As another weekend draws to an untimely end, 35 hours of soul destroying tedium circles through your conscious like a corporate feathered vulture. Sunday's television schedule does little to distract you from the thoughts of a job that you once donned your finest suit to secure, and here, in a moment of depressing clarity is the realisation that, "this is your life." Instead of a red book filled with your greatest feats and wittiest one-liners, the best that you can achieve is two pages of Arial 11 point detailing your employment history and one or two hobbies that you added in a desperate attempt to make it sound as though you were a true team player and not the mis-anthropic, work-hating malcontent that you actually are.

If this sounds familiar then fear not, you are not alone. The Daily Grindstone is here to help you through the perils of employment and give weight to your long held belief that, despite the hype, work just isn't that great. So... make another cup of tea (remember that a full kettle takes longer to boil and can add minutes to your break), get comfortable, and prepare to adjust the scales of the work-life balance a little more in your favour.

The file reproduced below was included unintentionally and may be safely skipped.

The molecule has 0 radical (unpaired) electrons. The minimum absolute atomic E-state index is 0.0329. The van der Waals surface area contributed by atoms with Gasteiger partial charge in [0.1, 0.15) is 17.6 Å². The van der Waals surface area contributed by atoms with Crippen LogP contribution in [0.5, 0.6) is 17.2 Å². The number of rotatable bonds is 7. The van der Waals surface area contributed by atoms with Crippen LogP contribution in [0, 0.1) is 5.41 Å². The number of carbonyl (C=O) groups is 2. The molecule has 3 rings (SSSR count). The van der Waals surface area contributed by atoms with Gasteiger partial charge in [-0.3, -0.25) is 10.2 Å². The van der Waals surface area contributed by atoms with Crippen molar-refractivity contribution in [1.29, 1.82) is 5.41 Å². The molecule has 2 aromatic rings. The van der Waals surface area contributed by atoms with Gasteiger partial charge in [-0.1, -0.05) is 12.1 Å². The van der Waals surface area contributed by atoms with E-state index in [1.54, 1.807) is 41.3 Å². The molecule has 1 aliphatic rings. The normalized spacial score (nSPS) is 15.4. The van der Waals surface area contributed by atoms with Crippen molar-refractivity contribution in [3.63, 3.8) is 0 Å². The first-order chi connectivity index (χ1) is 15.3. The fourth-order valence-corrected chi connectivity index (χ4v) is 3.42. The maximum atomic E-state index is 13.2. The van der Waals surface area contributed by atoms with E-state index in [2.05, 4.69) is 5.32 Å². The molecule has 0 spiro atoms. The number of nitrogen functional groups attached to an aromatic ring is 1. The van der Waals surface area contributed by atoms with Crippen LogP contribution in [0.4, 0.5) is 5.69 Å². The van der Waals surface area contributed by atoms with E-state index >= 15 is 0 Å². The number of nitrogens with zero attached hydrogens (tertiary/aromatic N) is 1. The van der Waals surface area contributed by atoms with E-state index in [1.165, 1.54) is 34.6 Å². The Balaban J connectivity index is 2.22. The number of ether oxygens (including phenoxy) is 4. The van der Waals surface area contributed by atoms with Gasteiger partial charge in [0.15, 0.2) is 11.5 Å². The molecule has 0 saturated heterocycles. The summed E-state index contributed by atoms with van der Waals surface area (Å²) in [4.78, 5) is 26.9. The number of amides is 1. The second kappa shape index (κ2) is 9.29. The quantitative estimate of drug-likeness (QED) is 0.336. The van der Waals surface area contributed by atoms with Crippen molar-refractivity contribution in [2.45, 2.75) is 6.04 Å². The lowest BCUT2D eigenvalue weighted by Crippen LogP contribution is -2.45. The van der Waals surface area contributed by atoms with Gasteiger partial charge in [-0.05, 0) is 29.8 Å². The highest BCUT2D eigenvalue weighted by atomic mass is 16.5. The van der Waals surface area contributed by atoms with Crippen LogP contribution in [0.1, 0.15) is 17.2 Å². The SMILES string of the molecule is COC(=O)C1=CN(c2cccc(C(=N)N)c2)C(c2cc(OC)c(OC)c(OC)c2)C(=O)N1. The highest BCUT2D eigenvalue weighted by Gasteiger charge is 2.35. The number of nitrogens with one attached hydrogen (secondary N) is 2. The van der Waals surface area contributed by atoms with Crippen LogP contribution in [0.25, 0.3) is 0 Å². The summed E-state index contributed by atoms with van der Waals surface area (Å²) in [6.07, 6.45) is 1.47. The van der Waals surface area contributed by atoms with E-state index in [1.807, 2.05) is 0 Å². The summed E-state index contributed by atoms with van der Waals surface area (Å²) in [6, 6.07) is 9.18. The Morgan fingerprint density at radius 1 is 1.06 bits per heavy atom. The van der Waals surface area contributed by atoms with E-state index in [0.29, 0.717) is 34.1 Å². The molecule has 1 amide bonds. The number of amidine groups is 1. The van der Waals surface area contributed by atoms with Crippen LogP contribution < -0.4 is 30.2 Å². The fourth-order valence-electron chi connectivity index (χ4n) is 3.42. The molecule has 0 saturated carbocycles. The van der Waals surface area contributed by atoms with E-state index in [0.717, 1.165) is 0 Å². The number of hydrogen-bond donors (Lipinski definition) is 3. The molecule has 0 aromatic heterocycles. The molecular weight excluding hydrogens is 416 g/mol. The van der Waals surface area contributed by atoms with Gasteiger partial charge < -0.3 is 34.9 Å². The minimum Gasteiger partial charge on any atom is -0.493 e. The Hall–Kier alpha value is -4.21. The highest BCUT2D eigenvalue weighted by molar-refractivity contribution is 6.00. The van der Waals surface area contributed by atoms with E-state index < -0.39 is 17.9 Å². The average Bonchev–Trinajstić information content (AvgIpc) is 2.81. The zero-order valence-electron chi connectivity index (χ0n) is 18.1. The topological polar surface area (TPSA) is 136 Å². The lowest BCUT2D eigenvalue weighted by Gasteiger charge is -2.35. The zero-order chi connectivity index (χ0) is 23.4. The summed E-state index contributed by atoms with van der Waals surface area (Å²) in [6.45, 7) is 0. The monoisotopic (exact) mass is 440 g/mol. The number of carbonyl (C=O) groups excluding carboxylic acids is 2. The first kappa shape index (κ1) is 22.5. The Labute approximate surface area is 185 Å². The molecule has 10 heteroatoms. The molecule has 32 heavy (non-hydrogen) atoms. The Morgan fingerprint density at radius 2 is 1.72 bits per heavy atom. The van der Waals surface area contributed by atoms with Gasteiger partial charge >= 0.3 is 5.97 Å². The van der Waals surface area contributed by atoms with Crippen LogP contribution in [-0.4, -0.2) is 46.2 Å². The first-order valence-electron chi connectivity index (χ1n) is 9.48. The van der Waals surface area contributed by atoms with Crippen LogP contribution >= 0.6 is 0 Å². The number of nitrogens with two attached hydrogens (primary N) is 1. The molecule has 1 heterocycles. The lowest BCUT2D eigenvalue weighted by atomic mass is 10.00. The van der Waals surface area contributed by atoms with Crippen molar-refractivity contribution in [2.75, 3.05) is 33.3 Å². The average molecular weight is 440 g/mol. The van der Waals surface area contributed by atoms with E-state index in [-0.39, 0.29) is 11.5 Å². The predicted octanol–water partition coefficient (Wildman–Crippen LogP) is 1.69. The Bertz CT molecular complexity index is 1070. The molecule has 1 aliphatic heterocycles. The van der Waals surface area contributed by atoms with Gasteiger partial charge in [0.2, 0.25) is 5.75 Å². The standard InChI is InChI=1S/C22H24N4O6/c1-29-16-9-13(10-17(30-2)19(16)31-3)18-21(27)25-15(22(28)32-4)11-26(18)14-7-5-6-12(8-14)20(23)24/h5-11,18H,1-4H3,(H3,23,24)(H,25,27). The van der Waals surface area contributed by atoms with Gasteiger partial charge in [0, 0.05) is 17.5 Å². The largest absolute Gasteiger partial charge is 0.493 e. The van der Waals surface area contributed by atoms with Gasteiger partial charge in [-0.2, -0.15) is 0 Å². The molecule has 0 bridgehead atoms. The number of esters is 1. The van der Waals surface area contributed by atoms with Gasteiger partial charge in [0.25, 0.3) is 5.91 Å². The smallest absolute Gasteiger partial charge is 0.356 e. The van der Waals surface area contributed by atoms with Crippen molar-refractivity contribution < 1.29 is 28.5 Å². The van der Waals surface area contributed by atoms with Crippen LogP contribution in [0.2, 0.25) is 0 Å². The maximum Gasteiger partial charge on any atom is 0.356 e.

Monday, 4 April 2011

Office Tennis

The inexperienced skiver can be identified by a morose expression and penchant for studying clocks. Gazing at the hour hand of a Seiko wrist watch is a thankless task and many would-be timewasters will eventually succumb to the lures of diligence. For shirkers wishing to avoid the pitfalls of hard work, there are a number of activities that can help to stave off the boredom of watching your life expire. In the run up to the Office Olympics, the Daily Grindstone will be presenting some of the greatest office sports.

Office Tennis

Office tennis is a simple but rewarding game that involves two active participants and one irritating but gullible colleague. The game begins when the first player “serves” the ball. To serve, player one beckons the irritating colleague (the ball) and provides a reason for them to approach the other player. Eg. “Have you started work on the XYZ report yet? I think that maybe Dave could help as he did it last year.”

Having received the ball, player two should “return play” by answering the query and creating a reason to ‘return’ the ball to player one. Eg. “Yes I did work on that report but I think Tim presented it. Why don’t you ask him to send you the slides?” Should the ball lose interest or, for any other reason, fail to return, the last player to execute a successful play will gain one point.

The first player to reach eleven points is deemed the winner and can progress to the next round of the tournament.

Scoring points can be made easier by presenting your opponent with a difficult question to answer or deflect.

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